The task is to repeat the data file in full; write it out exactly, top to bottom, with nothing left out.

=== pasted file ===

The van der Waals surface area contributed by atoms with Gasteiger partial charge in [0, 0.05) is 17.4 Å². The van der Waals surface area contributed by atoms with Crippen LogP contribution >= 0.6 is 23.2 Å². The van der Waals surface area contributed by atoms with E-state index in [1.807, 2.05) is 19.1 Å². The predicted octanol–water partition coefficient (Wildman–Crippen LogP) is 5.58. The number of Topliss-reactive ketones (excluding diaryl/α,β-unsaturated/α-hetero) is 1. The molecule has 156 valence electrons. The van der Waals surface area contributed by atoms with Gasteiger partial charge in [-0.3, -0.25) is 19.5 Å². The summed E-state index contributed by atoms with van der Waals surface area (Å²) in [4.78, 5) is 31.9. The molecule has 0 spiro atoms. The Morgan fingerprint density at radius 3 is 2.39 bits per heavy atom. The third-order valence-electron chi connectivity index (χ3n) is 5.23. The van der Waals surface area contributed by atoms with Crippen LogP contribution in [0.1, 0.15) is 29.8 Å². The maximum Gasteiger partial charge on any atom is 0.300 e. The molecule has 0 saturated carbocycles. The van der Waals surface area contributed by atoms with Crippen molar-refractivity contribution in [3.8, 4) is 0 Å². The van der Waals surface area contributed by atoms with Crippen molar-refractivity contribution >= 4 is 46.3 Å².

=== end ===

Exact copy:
The van der Waals surface area contributed by atoms with Gasteiger partial charge in [0, 0.05) is 17.4 Å². The van der Waals surface area contributed by atoms with Crippen LogP contribution >= 0.6 is 23.2 Å². The van der Waals surface area contributed by atoms with E-state index in [1.807, 2.05) is 19.1 Å². The predicted octanol–water partition coefficient (Wildman–Crippen LogP) is 5.58. The number of Topliss-reactive ketones (excluding diaryl/α,β-unsaturated/α-hetero) is 1. The molecule has 156 valence electrons. The van der Waals surface area contributed by atoms with Gasteiger partial charge in [-0.3, -0.25) is 19.5 Å². The summed E-state index contributed by atoms with van der Waals surface area (Å²) in [4.78, 5) is 31.9. The molecule has 0 spiro atoms. The Morgan fingerprint density at radius 3 is 2.39 bits per heavy atom. The third-order valence-electron chi connectivity index (χ3n) is 5.23. The van der Waals surface area contributed by atoms with Crippen LogP contribution in [0.1, 0.15) is 29.8 Å². The maximum Gasteiger partial charge on any atom is 0.300 e. The molecule has 0 saturated carbocycles. The van der Waals surface area contributed by atoms with Crippen molar-refractivity contribution in [3.8, 4) is 0 Å². The van der Waals surface area contributed by atoms with Crippen molar-refractivity contribution >= 4 is 46.3 Å².